I'm looking for sheets of kiln dried pine that are as thin as possible, but
not plywood. I've seen the 2'x4' boards, but they are 3/4" thick. Do they
make such a thing maybe 1/4 or 1/8 inch thick, and if so where could I find
Thanks. Oh, this is for use with pet chinchillas, which cannot munch on
plywood because the glue is toxic. The 2'x4' boards are OK to use as
shelving as there is minimal glue. I'd like to construct some additional
boxes and tunnels for them but want to make them very light weight.
Any suggestions are appreciated,
I doubt you could find anything like that. They would be very unstable and
pretty much useless to anyone without pet chinchillas.
Chinchillas are small animals; why do you need such big panels? You could
probably have 10" wide pieces cut, though they wouldn't be cheap.
Well, I wouldn't necessarily need 2'x4' sheets, although that would be a
good size to cut down. I considered using thin plywood with solid pine
moulding, but they chew so much that the moulding wouldn't last that long,
and now you've got the plywood showing through. It's just not worth
it...much better if I can get thin solid pine.
We have huge cages for them. Actually their enclosure is 8' square and over
6' high, so they're a bit spoiled. We make playthings to keep their minds
occupied. I have access to a lot of cardboard boxes, so that's what we use
mostly. You can do a lot things with cardboard. Anyway, they are about the
size of a small rabbit, but they like to jump onto things, and they jump
pretty high. If I had 10" boards cut down that might work - I could butt
them together I suppose. But, like you say, it doesn't sound easy to do.
I routinely re-saw 10" wide X 3/4" thick pieces of Eastern white pine for a
variety of projects.
I use a Delta 14" band saw (w/riser)
I then "double stick" tape them to another piece of wood and run them
through a planer to smooth them.
The final thickness is most often about 5/16".
You should be able to find someone in your vicinity who would be willing to
do the job.
That's a thought. However, I need to see what kinds of wood go into
masonite, plus the binder (wax?) could be a problem. Chins have sensitive
digestive systems, and you really have to watch what they get their paws on.
Apple branches are fine, peach branches are toxic, for example. Oak is bad,
poplar, aspen, kiln dried pine are fine. Sheet metal is also kind of a
If they made a pine masonite with little or no binder, then we're talking!
Actually the info I've found online says there is no glue. The wood fibers
are held together by high pressure and 1% paraffin wax. There is probably
more than one formulation for masonite, or masonite-like products.
The sheet metal is to keep the little rodents from eating the masonite.
They should be OK with casual contact on the sheet metal as galvanized steel
is common material for rodent cages.
Tunnels? Get some galvinized down spout. If you are concerned about the
sharp edges you can have a sheet metal shop put a nice rolled edge on them
If your idea is to give them something to chew on, supply some sort of chewy
thing for them like a dog toy or something.
About the time I had mastered getting the toothpaste back in the tube, then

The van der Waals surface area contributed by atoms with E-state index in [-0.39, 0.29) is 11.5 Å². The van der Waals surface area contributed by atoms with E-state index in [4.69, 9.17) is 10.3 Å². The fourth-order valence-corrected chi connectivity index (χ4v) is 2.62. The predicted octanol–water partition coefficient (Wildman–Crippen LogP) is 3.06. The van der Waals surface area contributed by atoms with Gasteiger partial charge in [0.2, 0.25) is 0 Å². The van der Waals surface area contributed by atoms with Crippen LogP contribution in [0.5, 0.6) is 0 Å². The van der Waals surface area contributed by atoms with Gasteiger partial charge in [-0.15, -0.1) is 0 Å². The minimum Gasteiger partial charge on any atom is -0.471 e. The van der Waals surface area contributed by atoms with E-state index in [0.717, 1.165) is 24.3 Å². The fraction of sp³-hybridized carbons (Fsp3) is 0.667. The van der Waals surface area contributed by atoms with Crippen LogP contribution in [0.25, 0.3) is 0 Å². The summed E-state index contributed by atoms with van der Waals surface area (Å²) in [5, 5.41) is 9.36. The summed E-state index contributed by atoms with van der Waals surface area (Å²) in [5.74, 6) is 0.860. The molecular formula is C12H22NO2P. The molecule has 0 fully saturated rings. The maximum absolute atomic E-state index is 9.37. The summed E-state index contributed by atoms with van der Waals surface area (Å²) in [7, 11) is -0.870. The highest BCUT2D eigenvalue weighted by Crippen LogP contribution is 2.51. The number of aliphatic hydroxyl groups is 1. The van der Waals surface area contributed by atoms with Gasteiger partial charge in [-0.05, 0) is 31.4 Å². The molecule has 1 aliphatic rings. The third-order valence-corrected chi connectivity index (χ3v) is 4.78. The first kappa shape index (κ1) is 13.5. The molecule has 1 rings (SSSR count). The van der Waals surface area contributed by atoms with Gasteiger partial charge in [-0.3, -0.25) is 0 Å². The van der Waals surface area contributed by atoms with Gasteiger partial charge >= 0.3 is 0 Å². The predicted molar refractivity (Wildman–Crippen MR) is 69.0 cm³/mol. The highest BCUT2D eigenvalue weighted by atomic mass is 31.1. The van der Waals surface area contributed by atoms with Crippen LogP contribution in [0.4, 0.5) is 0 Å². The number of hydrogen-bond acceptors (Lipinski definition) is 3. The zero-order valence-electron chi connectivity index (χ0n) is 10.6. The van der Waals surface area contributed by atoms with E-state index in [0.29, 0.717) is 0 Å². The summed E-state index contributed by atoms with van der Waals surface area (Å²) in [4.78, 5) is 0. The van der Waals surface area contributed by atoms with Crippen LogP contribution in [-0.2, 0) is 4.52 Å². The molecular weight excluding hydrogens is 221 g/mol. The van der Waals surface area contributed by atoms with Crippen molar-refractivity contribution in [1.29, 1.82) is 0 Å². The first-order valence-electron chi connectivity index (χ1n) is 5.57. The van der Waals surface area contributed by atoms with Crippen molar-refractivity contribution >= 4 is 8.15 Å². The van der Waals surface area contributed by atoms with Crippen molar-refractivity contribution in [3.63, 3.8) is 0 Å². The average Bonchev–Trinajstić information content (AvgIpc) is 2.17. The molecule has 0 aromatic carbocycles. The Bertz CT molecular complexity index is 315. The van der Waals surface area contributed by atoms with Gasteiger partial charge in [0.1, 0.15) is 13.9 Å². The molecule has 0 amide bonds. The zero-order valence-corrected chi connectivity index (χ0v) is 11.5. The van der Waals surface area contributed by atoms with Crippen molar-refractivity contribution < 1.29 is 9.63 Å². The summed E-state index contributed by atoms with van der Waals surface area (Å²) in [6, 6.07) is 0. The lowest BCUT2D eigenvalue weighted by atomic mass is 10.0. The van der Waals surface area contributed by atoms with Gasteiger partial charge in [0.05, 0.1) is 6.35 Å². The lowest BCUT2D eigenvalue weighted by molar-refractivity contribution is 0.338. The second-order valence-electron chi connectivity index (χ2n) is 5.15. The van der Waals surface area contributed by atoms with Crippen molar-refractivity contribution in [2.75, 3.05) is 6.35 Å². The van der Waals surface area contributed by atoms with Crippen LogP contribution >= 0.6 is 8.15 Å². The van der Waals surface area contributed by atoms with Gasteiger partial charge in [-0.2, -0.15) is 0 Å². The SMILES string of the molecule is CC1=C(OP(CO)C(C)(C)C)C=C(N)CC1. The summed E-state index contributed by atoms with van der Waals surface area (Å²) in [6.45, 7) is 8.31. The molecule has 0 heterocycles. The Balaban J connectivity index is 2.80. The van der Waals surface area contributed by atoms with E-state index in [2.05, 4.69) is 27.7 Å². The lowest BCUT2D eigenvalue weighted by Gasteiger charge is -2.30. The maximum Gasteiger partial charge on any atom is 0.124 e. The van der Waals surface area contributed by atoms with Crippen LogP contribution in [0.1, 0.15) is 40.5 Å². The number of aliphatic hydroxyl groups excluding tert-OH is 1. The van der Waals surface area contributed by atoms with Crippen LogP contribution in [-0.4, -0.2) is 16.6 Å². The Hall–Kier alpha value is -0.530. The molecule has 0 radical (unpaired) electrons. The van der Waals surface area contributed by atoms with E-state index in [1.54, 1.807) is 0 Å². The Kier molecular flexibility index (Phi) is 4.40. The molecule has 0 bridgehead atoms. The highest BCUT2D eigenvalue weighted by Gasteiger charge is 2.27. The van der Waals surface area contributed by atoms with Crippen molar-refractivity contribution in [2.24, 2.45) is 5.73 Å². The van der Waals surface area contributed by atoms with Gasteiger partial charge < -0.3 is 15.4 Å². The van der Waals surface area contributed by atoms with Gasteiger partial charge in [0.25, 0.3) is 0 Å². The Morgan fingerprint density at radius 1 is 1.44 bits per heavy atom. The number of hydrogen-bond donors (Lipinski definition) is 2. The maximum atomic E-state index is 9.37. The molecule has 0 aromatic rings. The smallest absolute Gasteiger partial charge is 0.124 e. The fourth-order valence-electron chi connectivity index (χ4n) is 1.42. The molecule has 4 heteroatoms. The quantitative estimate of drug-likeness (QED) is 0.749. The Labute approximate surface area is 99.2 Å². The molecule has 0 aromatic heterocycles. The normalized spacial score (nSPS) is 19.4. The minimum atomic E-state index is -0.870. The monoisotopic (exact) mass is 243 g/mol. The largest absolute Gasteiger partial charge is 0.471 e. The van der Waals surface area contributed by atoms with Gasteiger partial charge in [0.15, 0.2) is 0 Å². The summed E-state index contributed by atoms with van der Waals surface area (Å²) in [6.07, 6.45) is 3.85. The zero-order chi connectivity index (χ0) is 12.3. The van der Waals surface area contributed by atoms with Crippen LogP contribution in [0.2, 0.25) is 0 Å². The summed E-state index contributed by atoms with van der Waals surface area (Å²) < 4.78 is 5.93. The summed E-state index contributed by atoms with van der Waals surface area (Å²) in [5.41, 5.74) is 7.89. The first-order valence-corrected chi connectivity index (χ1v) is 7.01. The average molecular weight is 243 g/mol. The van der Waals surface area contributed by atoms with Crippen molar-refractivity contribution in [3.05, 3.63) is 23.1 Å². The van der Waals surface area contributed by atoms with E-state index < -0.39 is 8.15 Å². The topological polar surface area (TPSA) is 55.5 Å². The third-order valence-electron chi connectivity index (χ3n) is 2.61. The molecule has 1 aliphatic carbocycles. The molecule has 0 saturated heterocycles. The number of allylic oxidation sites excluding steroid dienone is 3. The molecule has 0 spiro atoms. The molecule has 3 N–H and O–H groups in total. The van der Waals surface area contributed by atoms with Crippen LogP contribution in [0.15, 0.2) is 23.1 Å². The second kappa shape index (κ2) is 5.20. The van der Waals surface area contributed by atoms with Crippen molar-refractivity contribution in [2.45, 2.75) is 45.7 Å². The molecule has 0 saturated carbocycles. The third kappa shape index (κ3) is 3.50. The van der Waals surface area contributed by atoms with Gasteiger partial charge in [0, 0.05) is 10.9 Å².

Common, yes, but not good for their teeth. They tend to knaw on the bars in
those little prisons constantly. You have to remember, these are not our
pet rodents. I call them our "chinchildren." lol Here's the kind of nutty
people you're talking to:
This is OT, but the best tunnels for a chin are found in the carpet
department at Home Depot. You can just take the cardboard tubes, which are
OK to chew. The two biggest problems with chin health are digestion and
teeth. If those are kept in good condition, the chin can live 15 years or
Thanks Max and Nova. I guess I should have added the other important
variable - it has to be relatively cheap as these are pretty much disposable
items (6 months lifetime maybe). Of course finding exactly what you want
for the price you want isn't often possible.
Thanks again for the ideas,
If you're not married to pine, one option that occurs to me is to
look in the big box stores where they keep the oak and poplar. I
believe both Home Depot and Lowes have a section where they've got
poplar boards that are thinner than 3/4".
Another thought that occurs to me, is to go to the craft stores
like Michaels. They've got some thin stock there for model purposes.
I know some of it is plywood, but I think of some it might also be
balsa or boxwood.
I believe you also mention that these things are disposable. So
if you're going to have to do this frequently, you may just want
to invest in a planer and then you can dimension your stock however
thin you need to. The planer will likely pay for itself on what
you'll save by dimensioning your own stuff. Add a bandsaw to the mix
and then you can resaw your stock first, and then run it through
If you want to reply via email, change the obvious words to numbers and
It kinda has to be pine, or one of the others. Poplar would work, but I
haven't found that at HD before. They do have aspen, which is plenty thin,
but it isn't wide enough. I really was looking for inexpensive panels. It
doesn't seem like it exists, unless I make my own it seems.
Thanks for the suggestions.
Yes, HD has poplar, and lot's of it. I believe I was referring to thin
(1/4" or less) sheets or even boards of poplar. They do have thin aspen,
but the boards are too small for my use. Sorry for not being more clear.
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